Sunday, March 06, 2005

NY Times, Crossthreaded

"Tom Maguire at Just One Minute in discussing the New York Times changing positions and complete lack of short term memory, snipped this paragraph:
"In Iraq, a brutal insurgency still competes for headlines with post-election democratic maneuvering. Yesterday a suicide bomber plowed into a crowd of Iraqi police and Army recruits, killing at least 122 people - the largest death toll in a single such bombing since the American invasion nearly two years ago". What I've italicized and bolded fascinates me. "Still competes for headlines...". Competes with whom? Does the Times even see the irony in that? The terrorists have had little problem making Times' headlines. Blow up a car, make the headlines. Hold an election,...

The excerpt above also included this bit of past-imperfect rewrite: "Still, this has so far been a year of heartening surprises - each one remarkable in itself, and taken together truly astonishing. The Bush administration is entitled to claim a healthy share of the credit for many of these advances. It boldly proclaimed the cause of Middle East democracy at a time when few in the West thought it had any realistic chance". (The Times certainly didn't. Have they changed sides for keeps?) It was only January the Times said: "The coming elections - long touted as the beginning of a new, democratic Iraq - are looking more and more like the beginning of that worst-case scenario. It's time to talk about postponing the elections".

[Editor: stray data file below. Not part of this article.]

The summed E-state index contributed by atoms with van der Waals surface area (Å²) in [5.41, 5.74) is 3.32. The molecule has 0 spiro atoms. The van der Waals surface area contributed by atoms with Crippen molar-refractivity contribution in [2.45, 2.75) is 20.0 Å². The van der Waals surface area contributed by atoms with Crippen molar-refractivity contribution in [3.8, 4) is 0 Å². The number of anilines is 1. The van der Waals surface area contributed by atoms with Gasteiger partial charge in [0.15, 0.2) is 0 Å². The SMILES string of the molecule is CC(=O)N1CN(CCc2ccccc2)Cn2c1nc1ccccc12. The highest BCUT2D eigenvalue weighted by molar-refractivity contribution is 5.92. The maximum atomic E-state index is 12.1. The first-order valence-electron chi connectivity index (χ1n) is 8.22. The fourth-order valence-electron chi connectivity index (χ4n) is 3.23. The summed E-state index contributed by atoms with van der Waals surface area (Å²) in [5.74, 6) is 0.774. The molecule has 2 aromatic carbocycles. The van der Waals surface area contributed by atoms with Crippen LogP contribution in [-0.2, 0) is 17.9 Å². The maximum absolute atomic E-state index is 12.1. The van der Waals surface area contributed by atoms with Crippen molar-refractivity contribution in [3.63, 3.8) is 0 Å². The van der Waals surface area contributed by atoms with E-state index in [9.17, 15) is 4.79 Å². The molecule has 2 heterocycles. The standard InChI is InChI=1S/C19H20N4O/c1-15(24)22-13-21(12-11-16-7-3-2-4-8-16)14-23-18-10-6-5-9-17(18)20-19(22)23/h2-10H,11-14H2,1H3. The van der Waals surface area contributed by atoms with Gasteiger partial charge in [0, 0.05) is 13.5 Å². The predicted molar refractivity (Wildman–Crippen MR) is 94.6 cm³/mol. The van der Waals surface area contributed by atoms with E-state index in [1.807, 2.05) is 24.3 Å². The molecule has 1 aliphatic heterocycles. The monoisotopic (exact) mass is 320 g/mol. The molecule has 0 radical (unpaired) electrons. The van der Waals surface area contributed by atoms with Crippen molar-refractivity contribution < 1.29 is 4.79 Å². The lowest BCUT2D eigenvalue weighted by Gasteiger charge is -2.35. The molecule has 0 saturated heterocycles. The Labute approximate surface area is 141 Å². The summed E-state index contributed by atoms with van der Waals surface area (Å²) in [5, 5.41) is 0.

Notice the always-point-out-the-increased-magnitude, "largest death toll since..." Do they have these phrases booted up somewhere, like mathematical formulas, hit the key, screw in the words? Is there an automatic prompt on all the computers? The Times' language is all cross threaded. They jam sentences and ideas together sleight-of-hand; fine-thread events forced onto coarse thread explanations . They grip but don't hold. Is this reporting? It is certainly not good journalism.

No comments: